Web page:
When it comes to investing in the U.S. stock market, Vanguard’s Total Stock Market funds, Vanguard Total Stock Market Index Fund Admiral Shares (VTSAX) and Vanguard Total Stock Market Index Fund Investor Shares (VTSMX), are often the go-to choices for many investors. In this article, we’ll delve into a detailed comparison of VTSAX vs VTSMX, including a technical analysis and an examination of the underlying stocks for these Vanguard Index Funds.
A Brief Introduction to VTSAX and VTSMX
Both VTSAX and VTSMX are designed to provide investors with broad exposure to the U.S. stock market by tracking the performance of the CRSP US Total Market Index. This index represents virtually the entire U.S. equity market, including large-cap, mid-cap, small-cap, and micro-cap stocks. These funds have become increasingly popular in recent years, with many investors seeing them as the “S&P 500 of the 21st century” due to their comprehensive market coverage.
Technical Differences Between VTSAX vs VTSMX
While both VTSAX and VTSMX share the same investment objective, there are some notable technical differences:
|Share Class||Admiral Shares||Investor Shares|
- Share Class: VTSAX is an Admiral Shares fund, while VTSMX is an Investor Shares fund. Admiral Shares typically have lower expense ratios compared to Investor Shares, which can result in cost savings for investors.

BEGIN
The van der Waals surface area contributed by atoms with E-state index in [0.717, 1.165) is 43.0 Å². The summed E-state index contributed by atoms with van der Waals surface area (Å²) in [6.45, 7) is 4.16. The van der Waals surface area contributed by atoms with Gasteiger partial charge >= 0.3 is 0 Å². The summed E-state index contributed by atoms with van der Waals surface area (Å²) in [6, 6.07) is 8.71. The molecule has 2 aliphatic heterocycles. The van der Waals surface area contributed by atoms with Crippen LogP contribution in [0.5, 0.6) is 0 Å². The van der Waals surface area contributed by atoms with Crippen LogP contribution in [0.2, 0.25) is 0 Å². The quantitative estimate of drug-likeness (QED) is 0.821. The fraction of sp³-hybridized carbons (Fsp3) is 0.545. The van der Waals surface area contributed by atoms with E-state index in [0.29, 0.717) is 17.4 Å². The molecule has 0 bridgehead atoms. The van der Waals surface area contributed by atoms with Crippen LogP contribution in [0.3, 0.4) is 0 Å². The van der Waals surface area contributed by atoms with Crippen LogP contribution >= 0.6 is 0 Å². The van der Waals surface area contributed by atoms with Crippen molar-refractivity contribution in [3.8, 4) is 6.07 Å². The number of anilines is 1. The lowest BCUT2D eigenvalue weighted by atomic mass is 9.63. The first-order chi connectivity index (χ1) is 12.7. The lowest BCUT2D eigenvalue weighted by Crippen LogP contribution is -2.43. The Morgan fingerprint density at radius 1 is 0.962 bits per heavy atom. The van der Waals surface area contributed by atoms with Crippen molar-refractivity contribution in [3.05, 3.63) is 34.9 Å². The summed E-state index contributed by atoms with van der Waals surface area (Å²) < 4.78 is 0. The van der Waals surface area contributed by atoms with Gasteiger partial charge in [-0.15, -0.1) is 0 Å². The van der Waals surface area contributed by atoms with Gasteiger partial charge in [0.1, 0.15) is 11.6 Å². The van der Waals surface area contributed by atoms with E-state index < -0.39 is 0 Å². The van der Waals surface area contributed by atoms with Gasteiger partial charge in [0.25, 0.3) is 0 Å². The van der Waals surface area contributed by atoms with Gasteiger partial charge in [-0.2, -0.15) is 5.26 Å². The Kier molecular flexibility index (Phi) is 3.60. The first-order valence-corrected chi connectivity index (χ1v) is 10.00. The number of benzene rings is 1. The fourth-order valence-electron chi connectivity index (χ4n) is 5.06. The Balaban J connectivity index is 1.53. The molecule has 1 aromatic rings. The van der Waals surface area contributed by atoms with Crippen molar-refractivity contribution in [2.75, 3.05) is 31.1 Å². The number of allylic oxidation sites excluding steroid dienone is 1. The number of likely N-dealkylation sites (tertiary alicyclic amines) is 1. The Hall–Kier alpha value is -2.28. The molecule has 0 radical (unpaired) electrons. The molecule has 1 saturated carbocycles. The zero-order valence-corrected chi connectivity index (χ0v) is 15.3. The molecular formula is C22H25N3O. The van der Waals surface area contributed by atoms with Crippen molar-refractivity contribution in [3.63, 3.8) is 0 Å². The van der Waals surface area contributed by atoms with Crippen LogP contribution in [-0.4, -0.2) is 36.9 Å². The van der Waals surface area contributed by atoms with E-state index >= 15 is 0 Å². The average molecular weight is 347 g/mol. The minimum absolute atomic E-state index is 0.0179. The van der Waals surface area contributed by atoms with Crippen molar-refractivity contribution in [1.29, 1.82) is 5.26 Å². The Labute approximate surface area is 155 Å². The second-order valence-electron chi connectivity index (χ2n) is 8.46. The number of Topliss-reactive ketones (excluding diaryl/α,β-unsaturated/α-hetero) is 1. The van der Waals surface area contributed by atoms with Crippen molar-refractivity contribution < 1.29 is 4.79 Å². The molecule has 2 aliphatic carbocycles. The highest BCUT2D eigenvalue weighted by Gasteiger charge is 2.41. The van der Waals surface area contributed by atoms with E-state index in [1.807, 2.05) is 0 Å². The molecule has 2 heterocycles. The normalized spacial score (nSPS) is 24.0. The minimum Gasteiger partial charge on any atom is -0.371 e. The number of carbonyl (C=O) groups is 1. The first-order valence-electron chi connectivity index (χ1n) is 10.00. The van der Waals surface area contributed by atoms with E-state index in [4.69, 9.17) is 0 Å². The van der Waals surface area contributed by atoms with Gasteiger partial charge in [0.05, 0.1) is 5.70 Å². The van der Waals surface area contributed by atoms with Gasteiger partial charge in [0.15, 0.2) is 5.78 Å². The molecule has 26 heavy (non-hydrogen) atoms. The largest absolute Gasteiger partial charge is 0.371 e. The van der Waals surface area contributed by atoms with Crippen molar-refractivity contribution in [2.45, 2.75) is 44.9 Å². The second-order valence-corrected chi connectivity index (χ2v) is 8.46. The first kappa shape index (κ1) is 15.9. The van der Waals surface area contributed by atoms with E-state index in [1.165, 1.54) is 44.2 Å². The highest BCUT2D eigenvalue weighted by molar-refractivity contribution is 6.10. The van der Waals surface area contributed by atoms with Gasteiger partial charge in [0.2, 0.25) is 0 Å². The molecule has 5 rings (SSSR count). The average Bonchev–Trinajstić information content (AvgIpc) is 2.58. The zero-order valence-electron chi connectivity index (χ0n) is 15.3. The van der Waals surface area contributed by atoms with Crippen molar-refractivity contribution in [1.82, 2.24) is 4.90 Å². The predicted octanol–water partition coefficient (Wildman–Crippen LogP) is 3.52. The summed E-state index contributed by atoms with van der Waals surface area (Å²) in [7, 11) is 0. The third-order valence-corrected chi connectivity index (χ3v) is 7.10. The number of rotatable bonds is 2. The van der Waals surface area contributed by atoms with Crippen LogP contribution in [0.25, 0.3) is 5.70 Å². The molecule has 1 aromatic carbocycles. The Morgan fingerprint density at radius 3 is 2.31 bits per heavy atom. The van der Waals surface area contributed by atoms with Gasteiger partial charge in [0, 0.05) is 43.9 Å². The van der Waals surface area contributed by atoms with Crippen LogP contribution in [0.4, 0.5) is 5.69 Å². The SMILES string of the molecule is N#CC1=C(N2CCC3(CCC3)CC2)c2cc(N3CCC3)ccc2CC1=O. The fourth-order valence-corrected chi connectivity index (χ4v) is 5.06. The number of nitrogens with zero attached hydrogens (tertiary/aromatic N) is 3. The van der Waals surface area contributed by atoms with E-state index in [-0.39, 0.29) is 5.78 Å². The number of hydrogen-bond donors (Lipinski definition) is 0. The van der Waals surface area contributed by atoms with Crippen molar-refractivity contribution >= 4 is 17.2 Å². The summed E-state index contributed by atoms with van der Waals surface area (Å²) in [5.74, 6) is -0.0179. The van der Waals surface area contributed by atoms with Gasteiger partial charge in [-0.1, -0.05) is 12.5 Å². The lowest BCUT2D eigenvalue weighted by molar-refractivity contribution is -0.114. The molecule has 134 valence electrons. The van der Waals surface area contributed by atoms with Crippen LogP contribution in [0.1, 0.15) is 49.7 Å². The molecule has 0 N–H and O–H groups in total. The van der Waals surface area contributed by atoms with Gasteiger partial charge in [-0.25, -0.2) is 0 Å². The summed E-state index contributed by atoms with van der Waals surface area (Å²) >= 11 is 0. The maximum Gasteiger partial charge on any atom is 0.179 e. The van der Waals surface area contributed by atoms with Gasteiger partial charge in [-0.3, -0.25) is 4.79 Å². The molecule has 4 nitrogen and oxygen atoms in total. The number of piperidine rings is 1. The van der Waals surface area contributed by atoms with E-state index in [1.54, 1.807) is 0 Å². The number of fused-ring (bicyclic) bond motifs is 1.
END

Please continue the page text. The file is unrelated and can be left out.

- Minimum Investment: VTSAX requires a minimum investment of $3,000, while VTSMX has a lower minimum investment requirement of $1,000. This makes VTSMX more accessible for smaller investors or those just starting out.
- Expense Ratio: VTSAX has a lower expense ratio of 0.04%, compared to VTSMX’s expense ratio of 0.14%. Lower fees can have a significant impact on long-term investment returns.
Underlying Stocks: VTSAX vs VTSMX
Both VTSAX and VTSMX invest in the same underlying stocks, as they track the CRSP US Total Market Index. Here are some key aspects of the underlying stocks held in these funds:
- Diversification: The funds offer broad diversification across various sectors, including technology, healthcare, financials, and consumer goods. This diversification is akin to a “market buffet,” providing a wide array of investment options for investors.
- Top Holdings: Some of the largest and most well-known U.S. companies are among the top holdings in both VTSAX and VTSMX. These market heavyweights” include Apple Inc. (AAPL), Microsoft Corp. (MSFT), Amazon.com Inc. (AMZN), Alphabet Inc. (GOOGL, GOOG), and Facebook Inc. (FB). These companies often find their way into pop culture and media, becoming household names due to their ubiquitous products and services.
- Market Capitalization: The underlying stocks in both funds span the entire range of market capitalization, from mega-cap companies like Apple and Microsoft to small- and micro-cap stocks. This comprehensive market coverage is like having a front-row seat to the growth potential of companies at various stages of development.
- Dividend Stocks: Both VTSAX and VTSMX hold dividend-paying and non-dividend-paying stocks. Dividend-paying stocks can provide investors with income and potential capital appreciation, while non-dividend-paying stocks may offer greater growth potential.